Category Archives: Education

Spelman College ends Cosby professorship

A historically black college is discontinuing its endowed professorship with Bill Cosby after recent details emerged of his testimony in a sexual-assault lawsuit. Spelman told The Associated Press in a statement Friday that the college has parted ways with the 78-year-old actor and comedian. A deposition released this month shows the married father of five… Read More »

From Storm To STEM: Rebuilding Xavier University

New Orleans’ thriving Xavier University of Louisiana, a historically African-American Catholic institution located in the heart of the city, is a pillar in the community and a pioneer in its efforts to decrease race and gender gaps in science, technology, engineering and math (STEM) disciplines. In fact, the mostly-female (72 percent) student body is entrenched… Read More »

Investments in education must go beyond financial support

The benefits and advantages of a college education are indisputable. More specifically, for 150 years, historically black colleges and universities have served as engines of social mobility for millions of students — primarily first-generation, low-income, minority students who are underrepresented among the ranks of the college educated. And these colleges and universities tackle their task… Read More »

Black Students Outpacing Other Groups for Loans

It is no secret that students are funding their college educations with more and more loans. The total outstanding student loan debt has reached $1.2 trillion, 93 percent in the form of federal student loans and the remainder from private lenders. Students of all races and ethnicities are taking out loans, but a larger percentage… Read More »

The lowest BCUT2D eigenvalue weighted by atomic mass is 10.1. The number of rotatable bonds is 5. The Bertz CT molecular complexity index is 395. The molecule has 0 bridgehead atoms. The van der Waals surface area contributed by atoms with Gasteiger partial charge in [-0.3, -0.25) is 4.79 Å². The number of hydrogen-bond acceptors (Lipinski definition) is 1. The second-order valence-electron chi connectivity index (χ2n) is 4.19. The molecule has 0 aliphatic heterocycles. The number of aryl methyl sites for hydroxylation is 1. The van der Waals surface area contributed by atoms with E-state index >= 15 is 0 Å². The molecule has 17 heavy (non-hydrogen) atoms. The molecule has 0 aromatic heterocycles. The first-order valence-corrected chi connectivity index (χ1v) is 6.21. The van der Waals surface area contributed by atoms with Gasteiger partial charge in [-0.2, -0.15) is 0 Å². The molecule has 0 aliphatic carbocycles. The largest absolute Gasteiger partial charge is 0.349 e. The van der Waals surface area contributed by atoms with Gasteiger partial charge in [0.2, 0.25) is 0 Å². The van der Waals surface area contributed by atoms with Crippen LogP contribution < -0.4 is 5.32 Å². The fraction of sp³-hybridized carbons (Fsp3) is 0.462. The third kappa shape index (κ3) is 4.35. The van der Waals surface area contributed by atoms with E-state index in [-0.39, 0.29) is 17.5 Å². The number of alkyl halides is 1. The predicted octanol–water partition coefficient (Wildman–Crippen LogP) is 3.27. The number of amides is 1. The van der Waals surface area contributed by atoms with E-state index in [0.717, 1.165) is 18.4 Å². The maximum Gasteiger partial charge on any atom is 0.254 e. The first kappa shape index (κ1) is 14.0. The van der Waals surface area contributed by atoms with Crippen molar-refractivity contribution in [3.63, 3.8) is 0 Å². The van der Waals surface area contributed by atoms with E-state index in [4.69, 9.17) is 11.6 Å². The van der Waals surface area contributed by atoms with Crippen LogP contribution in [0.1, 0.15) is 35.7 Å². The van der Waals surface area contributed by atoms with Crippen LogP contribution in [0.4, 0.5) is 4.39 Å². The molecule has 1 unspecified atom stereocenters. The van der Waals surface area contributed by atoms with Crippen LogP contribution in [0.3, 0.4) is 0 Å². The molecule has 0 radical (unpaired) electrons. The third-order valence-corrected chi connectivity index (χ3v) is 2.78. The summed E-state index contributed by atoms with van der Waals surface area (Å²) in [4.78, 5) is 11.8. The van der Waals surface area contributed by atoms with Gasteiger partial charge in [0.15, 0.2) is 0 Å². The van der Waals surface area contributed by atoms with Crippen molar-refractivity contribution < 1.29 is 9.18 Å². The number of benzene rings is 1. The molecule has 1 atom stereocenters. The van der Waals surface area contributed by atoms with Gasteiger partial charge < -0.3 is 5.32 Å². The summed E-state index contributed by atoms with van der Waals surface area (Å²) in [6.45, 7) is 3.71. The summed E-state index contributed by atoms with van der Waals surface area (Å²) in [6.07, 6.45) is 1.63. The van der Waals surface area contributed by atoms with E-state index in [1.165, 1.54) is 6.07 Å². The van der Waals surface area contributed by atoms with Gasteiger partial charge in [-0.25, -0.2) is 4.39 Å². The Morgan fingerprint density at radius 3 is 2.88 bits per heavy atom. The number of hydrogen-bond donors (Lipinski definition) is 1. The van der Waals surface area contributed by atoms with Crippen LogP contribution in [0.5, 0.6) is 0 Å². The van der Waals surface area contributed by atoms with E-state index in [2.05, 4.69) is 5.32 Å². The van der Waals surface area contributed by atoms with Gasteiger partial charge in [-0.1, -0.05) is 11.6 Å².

FAMU is Poised to Be a Global Leader in Agricultural Research and Innovation

Florida Agricultural and Mechanical University (FAMU) President Elmira Mangum, Ph.D., testified yesterday before the House Committee on Agriculture chaired by Rep. K. Michael Conaway (TX-11). Mangum was one of six 1890 land-grant university (LGU) presidents selected to testify before the Committee. The five other participating universities were Prairie View Agricultural and Mechanical University, Fort Valley… Read More »

Second Morrill Act Redux: America’s 1890s Land Grant Universities Academic Excellence

Booker T. Washington. George Washington Carver. Educators par excellence. Pioneers in food and agricultural scientific research. Dedicated their lives to helping “lift the veil of ignorance” by bringing knowledge to African-Americans and others with limited resources. For 125 years, since passage of the Second Morrill Act on Aug. 30, 1890, which created a “broader education… Read More »

Save Afrocentric Schools, Save History

Back in the summer of 1955, young Emmett Till was visiting family in Money, Mississippi. One day he whistled at a white woman. A few nights later, two men beat him, gouged an eye out and shot him in the head. They tied him by the neck to a heavy cotton gin and dumped his… Read More »